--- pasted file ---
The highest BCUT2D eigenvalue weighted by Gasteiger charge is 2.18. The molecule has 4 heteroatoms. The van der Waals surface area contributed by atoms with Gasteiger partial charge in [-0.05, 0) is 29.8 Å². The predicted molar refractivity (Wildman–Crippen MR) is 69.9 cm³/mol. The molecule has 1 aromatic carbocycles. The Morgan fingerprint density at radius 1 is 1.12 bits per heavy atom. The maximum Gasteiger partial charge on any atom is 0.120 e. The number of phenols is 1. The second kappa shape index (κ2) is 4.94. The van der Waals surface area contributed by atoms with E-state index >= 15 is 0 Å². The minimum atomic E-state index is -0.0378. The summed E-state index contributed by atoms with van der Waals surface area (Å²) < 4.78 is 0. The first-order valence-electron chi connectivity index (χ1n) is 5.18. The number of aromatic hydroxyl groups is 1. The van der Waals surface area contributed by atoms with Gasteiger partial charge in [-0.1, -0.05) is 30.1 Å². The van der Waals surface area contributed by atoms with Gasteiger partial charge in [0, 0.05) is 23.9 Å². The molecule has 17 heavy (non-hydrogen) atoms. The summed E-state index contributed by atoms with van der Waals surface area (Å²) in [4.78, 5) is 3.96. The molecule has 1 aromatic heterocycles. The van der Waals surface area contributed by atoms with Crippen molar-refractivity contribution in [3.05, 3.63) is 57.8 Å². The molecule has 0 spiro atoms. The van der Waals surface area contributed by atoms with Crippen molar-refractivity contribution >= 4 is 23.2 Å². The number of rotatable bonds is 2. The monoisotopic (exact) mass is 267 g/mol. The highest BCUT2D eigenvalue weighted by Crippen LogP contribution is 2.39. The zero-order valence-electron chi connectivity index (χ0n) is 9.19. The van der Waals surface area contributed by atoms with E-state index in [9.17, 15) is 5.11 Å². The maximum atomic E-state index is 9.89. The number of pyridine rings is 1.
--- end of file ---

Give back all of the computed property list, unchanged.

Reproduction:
The highest BCUT2D eigenvalue weighted by Gasteiger charge is 2.18. The molecule has 4 heteroatoms. The van der Waals surface area contributed by atoms with Gasteiger partial charge in [-0.05, 0) is 29.8 Å². The predicted molar refractivity (Wildman–Crippen MR) is 69.9 cm³/mol. The molecule has 1 aromatic carbocycles. The Morgan fingerprint density at radius 1 is 1.12 bits per heavy atom. The maximum Gasteiger partial charge on any atom is 0.120 e. The number of phenols is 1. The second kappa shape index (κ2) is 4.94. The van der Waals surface area contributed by atoms with E-state index >= 15 is 0 Å². The minimum atomic E-state index is -0.0378. The summed E-state index contributed by atoms with van der Waals surface area (Å²) < 4.78 is 0. The first-order valence-electron chi connectivity index (χ1n) is 5.18. The number of aromatic hydroxyl groups is 1. The van der Waals surface area contributed by atoms with Gasteiger partial charge in [-0.1, -0.05) is 30.1 Å². The van der Waals surface area contributed by atoms with Gasteiger partial charge in [0, 0.05) is 23.9 Å². The molecule has 17 heavy (non-hydrogen) atoms. The summed E-state index contributed by atoms with van der Waals surface area (Å²) in [4.78, 5) is 3.96. The molecule has 1 aromatic heterocycles. The van der Waals surface area contributed by atoms with Crippen molar-refractivity contribution in [3.05, 3.63) is 57.8 Å². The molecule has 0 spiro atoms. The van der Waals surface area contributed by atoms with Crippen molar-refractivity contribution >= 4 is 23.2 Å². The number of rotatable bonds is 2. The monoisotopic (exact) mass is 267 g/mol. The highest BCUT2D eigenvalue weighted by Crippen LogP contribution is 2.39. The zero-order valence-electron chi connectivity index (χ0n) is 9.19. The van der Waals surface area contributed by atoms with E-state index in [9.17, 15) is 5.11 Å². The maximum atomic E-state index is 9.89. The number of pyridine rings is 1.